Over the course of watching the Disney Animated Canon there is a question that kept on coming into my head: what makes a Disney movie? Given that this is a studio rather than a single director or group of directors, this isn’t an easy question to answer because the answer keeps changing throughout their history. With John Lasseter at the helm of the studio and Rich Moore handling the script, Wreck-It Ralph may be the first time that a main Disney animated release felt out of place with its immediate surroundings – and that worked in its favour.
Let’s not mince words, Wreck-It Ralph feels like what you get when you cross the geekiness of Futurama with the motion picture making of Pixar. This is a compliment given how I watched some of my Futurama DVDs so much that they broke. The extreme attention to detail, the number of background references and the winking reverence to the world of video games set this apart from pretty much anything Disney ever made and was the reason that I got drawn fully back into their world after a few years dipping my toe in here and there.
They also managed to do the impossible, make a great video game movie. Sure, this isn’t a real video game, but I think that it should count given that the background characters are pretty much all from different games from Street Fighter to Sonic the Hedgehog it counts. I mean, the main character is essentially a plaid-wearing Donkey Kong after all. It’s also worth noting how, in order to make this work as a video game movie, they really play with the level and style of graphics, which means that the more recent games are more realistic looking than those meant to be from the 1980s.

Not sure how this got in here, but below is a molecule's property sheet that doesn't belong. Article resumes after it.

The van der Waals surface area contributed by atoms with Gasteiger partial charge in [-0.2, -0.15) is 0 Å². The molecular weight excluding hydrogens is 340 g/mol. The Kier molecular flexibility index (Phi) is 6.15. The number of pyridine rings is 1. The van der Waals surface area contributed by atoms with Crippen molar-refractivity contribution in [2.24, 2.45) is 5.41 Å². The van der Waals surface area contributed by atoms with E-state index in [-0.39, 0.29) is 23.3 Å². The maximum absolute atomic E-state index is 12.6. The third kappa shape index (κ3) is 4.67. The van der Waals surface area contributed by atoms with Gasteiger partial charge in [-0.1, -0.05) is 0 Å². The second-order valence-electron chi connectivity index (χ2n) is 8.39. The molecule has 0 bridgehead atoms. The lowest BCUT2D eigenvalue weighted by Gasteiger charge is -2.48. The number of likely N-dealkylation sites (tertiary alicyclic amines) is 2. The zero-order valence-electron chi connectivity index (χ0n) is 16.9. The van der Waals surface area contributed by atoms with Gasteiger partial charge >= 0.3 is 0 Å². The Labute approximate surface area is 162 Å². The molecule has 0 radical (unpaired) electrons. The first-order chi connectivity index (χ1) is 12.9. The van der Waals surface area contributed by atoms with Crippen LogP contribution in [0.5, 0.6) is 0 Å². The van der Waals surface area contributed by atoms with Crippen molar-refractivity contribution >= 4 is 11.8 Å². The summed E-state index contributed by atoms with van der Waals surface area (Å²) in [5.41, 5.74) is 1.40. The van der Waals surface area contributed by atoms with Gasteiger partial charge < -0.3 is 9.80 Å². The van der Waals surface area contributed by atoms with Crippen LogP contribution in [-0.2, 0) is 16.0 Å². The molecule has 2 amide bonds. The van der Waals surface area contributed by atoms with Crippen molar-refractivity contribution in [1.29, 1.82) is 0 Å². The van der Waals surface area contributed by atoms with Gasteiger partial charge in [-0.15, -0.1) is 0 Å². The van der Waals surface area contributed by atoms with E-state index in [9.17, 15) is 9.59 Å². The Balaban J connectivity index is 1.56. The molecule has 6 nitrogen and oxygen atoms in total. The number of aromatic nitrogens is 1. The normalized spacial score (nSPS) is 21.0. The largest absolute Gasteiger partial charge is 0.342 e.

I also think I would be remiss if I didn’t single out the performances of Alan Tudyk and Sarah Silverman. Tudyk’s candy king is like Alice in Wonderland‘s Mad Hatter played with a malevolent streak and Silverman… the break in her voice as she screams when Ralph smashes her car has brought tears to my eyes every time that I’ve seen that scene. You also have Jane Lynch and Jack McBrayer playing pretty much the same character that we’ve seen from them many times before, but that’s not a bad thing and explains why they’re able to just deliver when needed.
Next on the list is the big one. The film that launched a thousand memes and became such a huge cultural tour de force that it became a bit much to deal with. That’s right, it’ll be time to ‘Let It Go’ as I re-watch Frozen a few months ahead of the sequel’s release in the cinema.